Just how worried should we be about the rapidly rising national debt? Last week we told you about a budget watchdog group’s effort to raise the alarm over “debt denialism” that has taken hold in some quarters, with politicians and economists from across the political spectrum pushing fiscal concerns onto the back burner. This week, two Democratic economists who have played a role in that effort offered their latest thoughts on the debate.
Writing on the Peterson Institute for International Economics blog, Jason Furman, who served as President Obama’s chair of the Council of Economic Advisers, and Lawrence H. Summers, who served as Treasury secretary in the Clinton administration and director of the National Economic Council under Obama, addressed five debt-related points:
1. Debt alarmism is also a danger. Furman and Summers warn that excessive debt worries can be just as destructive as excessive debt creation, in large part by hindering policymakers from taking the steps needed to fight an economic downturn. “Among the largest economic policy errors of the last decade was that the fiscal stimulus was too small in the wake of the Great Recession — that is, deficits were too small, not too large,” they write. Moving forward, they argue that “the dangers posed by anti-deficit dogma in the next recession could be enormous.”
2. The costs and benefits of deficits have changed. The authors say that the persistence of low interest rates make it clear that one worry — that deficits will drive up interest rates and choke off economic growth — should be discarded. “The idea that we need deficit reduction to keep interest rates down and thus encourage borrowing and investment may have made sense years ago, but it would be an absurd diagnosis of today’s economic problems,” they write. At the same time, there are limits to how much the government can spend without sparking inflation. Given such constraints, policymakers should proceed cautiously and aim to “do no harm” by paying for new programs rather than having them increase the deficit.
3. We need to stabilize the debt while shoring up Social Security and Medicare. “Entitlement programs need to be fortified for fundamental social reasons,” Furman and Summers write. Increasing revenues (read: higher payroll taxes, “and not just from high-income households”) to cover the Social Security and Medicare shortfalls is essential, they say, and will improve the debt outlook as well.
4. The U.S. is not facing a fiscal crisis. The cost of reducing the debt is greater than any benefit that reduction would provide, Furman and Summers argue. “Countries that borrow in their own currencies and run independent monetary policies have substantial latitude on fiscal policy,” they say. “Not unlimited latitude, as some political advocates of MMT argue — just look at when the United Kingdom had to turn to the International Monetary Fund in the 1970s — but much more than indicated by the overwrought predictions of many advocates of more urgent deficit reduction.” If there is a crisis at some point in the future, “deficit reduction can be done rapidly.”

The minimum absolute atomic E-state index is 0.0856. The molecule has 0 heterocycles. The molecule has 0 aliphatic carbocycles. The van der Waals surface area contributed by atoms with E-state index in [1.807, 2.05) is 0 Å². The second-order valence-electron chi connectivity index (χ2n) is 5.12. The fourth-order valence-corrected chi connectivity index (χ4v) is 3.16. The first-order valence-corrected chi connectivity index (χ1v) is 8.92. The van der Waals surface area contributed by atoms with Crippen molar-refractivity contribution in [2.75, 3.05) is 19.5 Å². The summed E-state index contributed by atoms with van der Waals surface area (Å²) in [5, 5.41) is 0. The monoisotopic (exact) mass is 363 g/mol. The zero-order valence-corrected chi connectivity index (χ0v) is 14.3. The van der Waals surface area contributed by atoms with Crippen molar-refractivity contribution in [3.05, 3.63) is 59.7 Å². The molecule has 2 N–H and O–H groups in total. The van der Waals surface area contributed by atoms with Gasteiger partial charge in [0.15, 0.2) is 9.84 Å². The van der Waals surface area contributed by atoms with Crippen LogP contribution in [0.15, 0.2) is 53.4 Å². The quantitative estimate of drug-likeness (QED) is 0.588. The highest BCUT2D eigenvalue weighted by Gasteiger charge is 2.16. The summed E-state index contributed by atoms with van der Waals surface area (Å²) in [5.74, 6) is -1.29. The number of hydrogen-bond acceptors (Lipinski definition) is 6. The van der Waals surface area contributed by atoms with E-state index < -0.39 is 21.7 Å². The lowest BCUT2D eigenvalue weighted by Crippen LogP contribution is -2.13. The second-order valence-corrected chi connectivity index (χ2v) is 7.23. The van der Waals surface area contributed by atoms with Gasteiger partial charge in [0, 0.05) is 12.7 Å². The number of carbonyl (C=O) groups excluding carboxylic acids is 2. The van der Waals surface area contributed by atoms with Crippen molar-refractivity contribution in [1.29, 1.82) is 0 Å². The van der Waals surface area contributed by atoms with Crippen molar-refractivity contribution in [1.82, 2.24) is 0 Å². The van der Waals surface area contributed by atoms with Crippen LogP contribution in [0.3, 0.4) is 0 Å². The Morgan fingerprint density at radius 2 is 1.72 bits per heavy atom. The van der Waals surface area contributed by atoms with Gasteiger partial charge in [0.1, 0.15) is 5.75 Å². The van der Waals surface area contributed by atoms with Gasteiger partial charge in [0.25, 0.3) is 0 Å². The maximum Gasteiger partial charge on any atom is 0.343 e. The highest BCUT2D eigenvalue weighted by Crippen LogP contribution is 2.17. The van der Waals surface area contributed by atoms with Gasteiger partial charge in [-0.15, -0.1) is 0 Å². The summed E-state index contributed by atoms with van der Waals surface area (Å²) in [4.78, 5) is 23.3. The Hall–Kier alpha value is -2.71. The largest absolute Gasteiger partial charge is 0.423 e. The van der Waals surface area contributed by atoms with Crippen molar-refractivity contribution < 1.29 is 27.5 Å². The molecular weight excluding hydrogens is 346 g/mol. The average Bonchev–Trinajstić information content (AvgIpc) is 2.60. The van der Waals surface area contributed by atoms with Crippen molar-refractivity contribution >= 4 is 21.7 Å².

5. Fiscal policymakers should be focused on the next recession — and sustaining the country. Furman and Summers say that in a low-interest rate environment, fiscal policies will play a leading role in combating the next recession. Accordingly, policymakers should be “actively making contingency plans now for the next recession by identifying infrastructure projects, finding equitable ways to reduce sales taxes, and considering ways of giving tax benefits that maximize the propensity for them to be spent.”
More broadly, policymakers need to focus on sustaining and promoting national growth. “The budget deficit is not our only or even most important national deficit,” they write. “Those worried about placing burdens on the next generations should be even more concerned with an inadequate infrastructure, an education system that fails most young people, places where employment rates are too low, insufficient investment in scientific leadership, and a government that increasingly lacks the capacity to do fundamental tasks like collecting taxes, caring for veterans, and enforcing the law.”